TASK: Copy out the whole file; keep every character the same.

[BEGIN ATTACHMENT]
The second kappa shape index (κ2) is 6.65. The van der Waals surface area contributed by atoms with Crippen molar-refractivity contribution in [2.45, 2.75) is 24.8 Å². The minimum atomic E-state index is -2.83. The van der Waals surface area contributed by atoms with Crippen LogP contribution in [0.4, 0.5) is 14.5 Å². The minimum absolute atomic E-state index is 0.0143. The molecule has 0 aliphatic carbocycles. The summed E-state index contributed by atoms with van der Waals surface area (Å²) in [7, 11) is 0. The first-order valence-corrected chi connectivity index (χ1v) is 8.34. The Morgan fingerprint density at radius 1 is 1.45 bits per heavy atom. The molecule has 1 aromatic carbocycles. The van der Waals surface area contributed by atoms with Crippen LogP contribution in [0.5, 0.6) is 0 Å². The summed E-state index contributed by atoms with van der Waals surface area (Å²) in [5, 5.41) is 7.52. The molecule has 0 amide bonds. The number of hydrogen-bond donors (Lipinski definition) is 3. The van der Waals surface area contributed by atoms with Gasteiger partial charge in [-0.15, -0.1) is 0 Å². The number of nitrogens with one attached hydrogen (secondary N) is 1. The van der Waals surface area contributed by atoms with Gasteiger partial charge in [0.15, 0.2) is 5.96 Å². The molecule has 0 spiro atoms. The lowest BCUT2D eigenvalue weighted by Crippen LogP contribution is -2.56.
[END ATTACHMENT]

The second kappa shape index (κ2) is 6.65. The van der Waals surface area contributed by atoms with Crippen molar-refractivity contribution in [2.45, 2.75) is 24.8 Å². The minimum atomic E-state index is -2.83. The van der Waals surface area contributed by atoms with Crippen LogP contribution in [0.4, 0.5) is 14.5 Å². The minimum absolute atomic E-state index is 0.0143. The molecule has 0 aliphatic carbocycles. The summed E-state index contributed by atoms with van der Waals surface area (Å²) in [7, 11) is 0. The first-order valence-corrected chi connectivity index (χ1v) is 8.34. The Morgan fingerprint density at radius 1 is 1.45 bits per heavy atom. The molecule has 1 aromatic carbocycles. The van der Waals surface area contributed by atoms with Crippen LogP contribution in [0.5, 0.6) is 0 Å². The summed E-state index contributed by atoms with van der Waals surface area (Å²) in [5, 5.41) is 7.52. The molecule has 0 amide bonds. The number of hydrogen-bond donors (Lipinski definition) is 3. The van der Waals surface area contributed by atoms with Gasteiger partial charge in [-0.15, -0.1) is 0 Å². The number of nitrogens with one attached hydrogen (secondary N) is 1. The van der Waals surface area contributed by atoms with Gasteiger partial charge in [0.15, 0.2) is 5.96 Å². The molecule has 0 spiro atoms. The lowest BCUT2D eigenvalue weighted by Crippen LogP contribution is -2.56.